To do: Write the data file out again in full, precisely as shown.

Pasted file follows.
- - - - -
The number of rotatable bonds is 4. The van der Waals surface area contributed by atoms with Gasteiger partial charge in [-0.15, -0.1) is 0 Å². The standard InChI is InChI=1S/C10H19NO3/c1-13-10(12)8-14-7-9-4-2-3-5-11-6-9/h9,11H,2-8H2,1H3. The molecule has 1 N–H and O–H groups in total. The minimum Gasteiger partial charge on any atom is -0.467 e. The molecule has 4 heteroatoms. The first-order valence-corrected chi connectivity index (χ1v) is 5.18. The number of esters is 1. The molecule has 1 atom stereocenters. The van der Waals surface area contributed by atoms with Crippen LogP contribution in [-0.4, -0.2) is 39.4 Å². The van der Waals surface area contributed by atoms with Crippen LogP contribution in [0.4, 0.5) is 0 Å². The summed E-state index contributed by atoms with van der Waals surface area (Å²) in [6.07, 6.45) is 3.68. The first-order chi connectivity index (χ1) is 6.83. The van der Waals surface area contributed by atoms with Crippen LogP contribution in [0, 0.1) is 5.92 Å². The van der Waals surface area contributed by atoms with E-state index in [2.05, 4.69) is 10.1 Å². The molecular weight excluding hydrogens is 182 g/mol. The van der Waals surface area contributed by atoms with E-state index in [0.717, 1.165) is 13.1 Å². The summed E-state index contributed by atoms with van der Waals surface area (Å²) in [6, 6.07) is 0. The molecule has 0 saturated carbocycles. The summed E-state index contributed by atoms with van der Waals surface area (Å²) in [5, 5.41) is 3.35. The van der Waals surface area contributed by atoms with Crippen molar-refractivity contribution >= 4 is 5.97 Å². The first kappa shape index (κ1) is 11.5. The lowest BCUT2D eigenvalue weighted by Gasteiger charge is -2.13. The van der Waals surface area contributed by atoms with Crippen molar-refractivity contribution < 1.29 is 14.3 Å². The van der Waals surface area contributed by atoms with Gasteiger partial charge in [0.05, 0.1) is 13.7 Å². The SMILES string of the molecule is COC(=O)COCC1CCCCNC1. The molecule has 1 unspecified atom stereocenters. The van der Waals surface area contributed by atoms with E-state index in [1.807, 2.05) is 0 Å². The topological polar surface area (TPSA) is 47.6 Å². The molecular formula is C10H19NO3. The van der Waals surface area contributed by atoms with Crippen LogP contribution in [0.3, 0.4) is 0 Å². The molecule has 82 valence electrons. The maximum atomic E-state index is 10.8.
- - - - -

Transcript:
The number of rotatable bonds is 4. The van der Waals surface area contributed by atoms with Gasteiger partial charge in [-0.15, -0.1) is 0 Å². The standard InChI is InChI=1S/C10H19NO3/c1-13-10(12)8-14-7-9-4-2-3-5-11-6-9/h9,11H,2-8H2,1H3. The molecule has 1 N–H and O–H groups in total. The minimum Gasteiger partial charge on any atom is -0.467 e. The molecule has 4 heteroatoms. The first-order valence-corrected chi connectivity index (χ1v) is 5.18. The number of esters is 1. The molecule has 1 atom stereocenters. The van der Waals surface area contributed by atoms with Crippen LogP contribution in [-0.4, -0.2) is 39.4 Å². The van der Waals surface area contributed by atoms with Crippen LogP contribution in [0.4, 0.5) is 0 Å². The summed E-state index contributed by atoms with van der Waals surface area (Å²) in [6.07, 6.45) is 3.68. The first-order chi connectivity index (χ1) is 6.83. The van der Waals surface area contributed by atoms with Crippen LogP contribution in [0, 0.1) is 5.92 Å². The van der Waals surface area contributed by atoms with E-state index in [2.05, 4.69) is 10.1 Å². The molecular weight excluding hydrogens is 182 g/mol. The van der Waals surface area contributed by atoms with E-state index in [0.717, 1.165) is 13.1 Å². The summed E-state index contributed by atoms with van der Waals surface area (Å²) in [6, 6.07) is 0. The molecule has 0 saturated carbocycles. The summed E-state index contributed by atoms with van der Waals surface area (Å²) in [5, 5.41) is 3.35. The van der Waals surface area contributed by atoms with Crippen molar-refractivity contribution >= 4 is 5.97 Å². The first kappa shape index (κ1) is 11.5. The lowest BCUT2D eigenvalue weighted by Gasteiger charge is -2.13. The van der Waals surface area contributed by atoms with Crippen molar-refractivity contribution < 1.29 is 14.3 Å². The van der Waals surface area contributed by atoms with Gasteiger partial charge in [0.05, 0.1) is 13.7 Å². The SMILES string of the molecule is COC(=O)COCC1CCCCNC1. The molecule has 1 unspecified atom stereocenters. The van der Waals surface area contributed by atoms with E-state index in [1.807, 2.05) is 0 Å². The topological polar surface area (TPSA) is 47.6 Å². The molecular formula is C10H19NO3. The van der Waals surface area contributed by atoms with Crippen LogP contribution in [0.3, 0.4) is 0 Å². The molecule has 82 valence electrons. The maximum atomic E-state index is 10.8.